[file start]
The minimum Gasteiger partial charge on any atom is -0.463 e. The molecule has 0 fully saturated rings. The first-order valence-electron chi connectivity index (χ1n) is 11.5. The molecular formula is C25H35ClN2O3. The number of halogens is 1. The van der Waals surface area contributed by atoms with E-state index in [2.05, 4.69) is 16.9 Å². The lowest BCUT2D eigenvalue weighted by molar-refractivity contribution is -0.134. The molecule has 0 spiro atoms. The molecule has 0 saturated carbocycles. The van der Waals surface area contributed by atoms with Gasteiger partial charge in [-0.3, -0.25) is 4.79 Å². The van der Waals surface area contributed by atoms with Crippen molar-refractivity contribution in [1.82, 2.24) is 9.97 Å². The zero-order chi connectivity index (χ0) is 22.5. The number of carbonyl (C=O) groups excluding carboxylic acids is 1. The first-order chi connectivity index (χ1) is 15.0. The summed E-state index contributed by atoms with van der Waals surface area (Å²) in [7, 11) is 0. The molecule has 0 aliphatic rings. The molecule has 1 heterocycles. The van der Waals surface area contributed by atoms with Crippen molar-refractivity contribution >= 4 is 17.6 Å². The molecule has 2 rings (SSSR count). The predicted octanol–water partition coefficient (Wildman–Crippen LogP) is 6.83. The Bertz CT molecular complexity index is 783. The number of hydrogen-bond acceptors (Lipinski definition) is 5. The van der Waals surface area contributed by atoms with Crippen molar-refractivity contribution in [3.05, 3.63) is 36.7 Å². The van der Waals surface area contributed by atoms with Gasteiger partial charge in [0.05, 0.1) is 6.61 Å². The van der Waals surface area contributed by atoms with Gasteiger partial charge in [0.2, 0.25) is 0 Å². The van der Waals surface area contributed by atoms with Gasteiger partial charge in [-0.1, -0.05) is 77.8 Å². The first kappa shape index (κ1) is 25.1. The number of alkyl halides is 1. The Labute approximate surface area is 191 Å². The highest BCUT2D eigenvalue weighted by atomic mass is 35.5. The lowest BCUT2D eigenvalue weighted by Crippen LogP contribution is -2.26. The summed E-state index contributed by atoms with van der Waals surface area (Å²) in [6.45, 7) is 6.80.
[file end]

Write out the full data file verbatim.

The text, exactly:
The minimum Gasteiger partial charge on any atom is -0.463 e. The molecule has 0 fully saturated rings. The first-order valence-electron chi connectivity index (χ1n) is 11.5. The molecular formula is C25H35ClN2O3. The number of halogens is 1. The van der Waals surface area contributed by atoms with E-state index in [2.05, 4.69) is 16.9 Å². The lowest BCUT2D eigenvalue weighted by molar-refractivity contribution is -0.134. The molecule has 0 spiro atoms. The molecule has 0 saturated carbocycles. The van der Waals surface area contributed by atoms with Gasteiger partial charge in [-0.3, -0.25) is 4.79 Å². The van der Waals surface area contributed by atoms with Crippen molar-refractivity contribution in [1.82, 2.24) is 9.97 Å². The zero-order chi connectivity index (χ0) is 22.5. The number of carbonyl (C=O) groups excluding carboxylic acids is 1. The first-order chi connectivity index (χ1) is 15.0. The summed E-state index contributed by atoms with van der Waals surface area (Å²) in [7, 11) is 0. The molecule has 0 aliphatic rings. The molecule has 1 heterocycles. The van der Waals surface area contributed by atoms with Crippen molar-refractivity contribution >= 4 is 17.6 Å². The molecule has 2 rings (SSSR count). The predicted octanol–water partition coefficient (Wildman–Crippen LogP) is 6.83. The Bertz CT molecular complexity index is 783. The number of hydrogen-bond acceptors (Lipinski definition) is 5. The van der Waals surface area contributed by atoms with Crippen molar-refractivity contribution in [3.05, 3.63) is 36.7 Å². The van der Waals surface area contributed by atoms with Gasteiger partial charge in [0.05, 0.1) is 6.61 Å². The van der Waals surface area contributed by atoms with Gasteiger partial charge in [0.2, 0.25) is 0 Å². The van der Waals surface area contributed by atoms with Gasteiger partial charge in [-0.1, -0.05) is 77.8 Å². The first kappa shape index (κ1) is 25.1. The number of alkyl halides is 1. The Labute approximate surface area is 191 Å². The highest BCUT2D eigenvalue weighted by atomic mass is 35.5. The lowest BCUT2D eigenvalue weighted by Crippen LogP contribution is -2.26. The summed E-state index contributed by atoms with van der Waals surface area (Å²) in [6.45, 7) is 6.80.